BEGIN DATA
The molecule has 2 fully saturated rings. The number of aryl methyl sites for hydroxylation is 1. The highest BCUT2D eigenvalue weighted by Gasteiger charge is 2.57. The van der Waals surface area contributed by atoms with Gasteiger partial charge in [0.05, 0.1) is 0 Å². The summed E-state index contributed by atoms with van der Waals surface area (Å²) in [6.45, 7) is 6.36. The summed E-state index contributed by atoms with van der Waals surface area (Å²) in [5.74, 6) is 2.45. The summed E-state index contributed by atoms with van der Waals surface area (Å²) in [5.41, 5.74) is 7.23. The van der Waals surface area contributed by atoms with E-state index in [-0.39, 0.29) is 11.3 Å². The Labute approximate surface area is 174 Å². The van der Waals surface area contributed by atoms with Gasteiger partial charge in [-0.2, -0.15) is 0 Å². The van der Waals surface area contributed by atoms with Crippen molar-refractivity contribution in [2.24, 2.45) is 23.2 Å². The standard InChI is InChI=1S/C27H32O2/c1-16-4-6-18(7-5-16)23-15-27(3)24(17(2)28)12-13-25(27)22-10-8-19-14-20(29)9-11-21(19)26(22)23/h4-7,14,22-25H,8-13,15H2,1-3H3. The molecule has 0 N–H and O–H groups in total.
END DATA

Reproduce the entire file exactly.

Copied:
The molecule has 2 fully saturated rings. The number of aryl methyl sites for hydroxylation is 1. The highest BCUT2D eigenvalue weighted by Gasteiger charge is 2.57. The van der Waals surface area contributed by atoms with Gasteiger partial charge in [0.05, 0.1) is 0 Å². The summed E-state index contributed by atoms with van der Waals surface area (Å²) in [6.45, 7) is 6.36. The summed E-state index contributed by atoms with van der Waals surface area (Å²) in [5.74, 6) is 2.45. The summed E-state index contributed by atoms with van der Waals surface area (Å²) in [5.41, 5.74) is 7.23. The van der Waals surface area contributed by atoms with E-state index in [-0.39, 0.29) is 11.3 Å². The Labute approximate surface area is 174 Å². The van der Waals surface area contributed by atoms with Gasteiger partial charge in [-0.2, -0.15) is 0 Å². The van der Waals surface area contributed by atoms with Crippen molar-refractivity contribution in [2.24, 2.45) is 23.2 Å². The standard InChI is InChI=1S/C27H32O2/c1-16-4-6-18(7-5-16)23-15-27(3)24(17(2)28)12-13-25(27)22-10-8-19-14-20(29)9-11-21(19)26(22)23/h4-7,14,22-25H,8-13,15H2,1-3H3. The molecule has 0 N–H and O–H groups in total.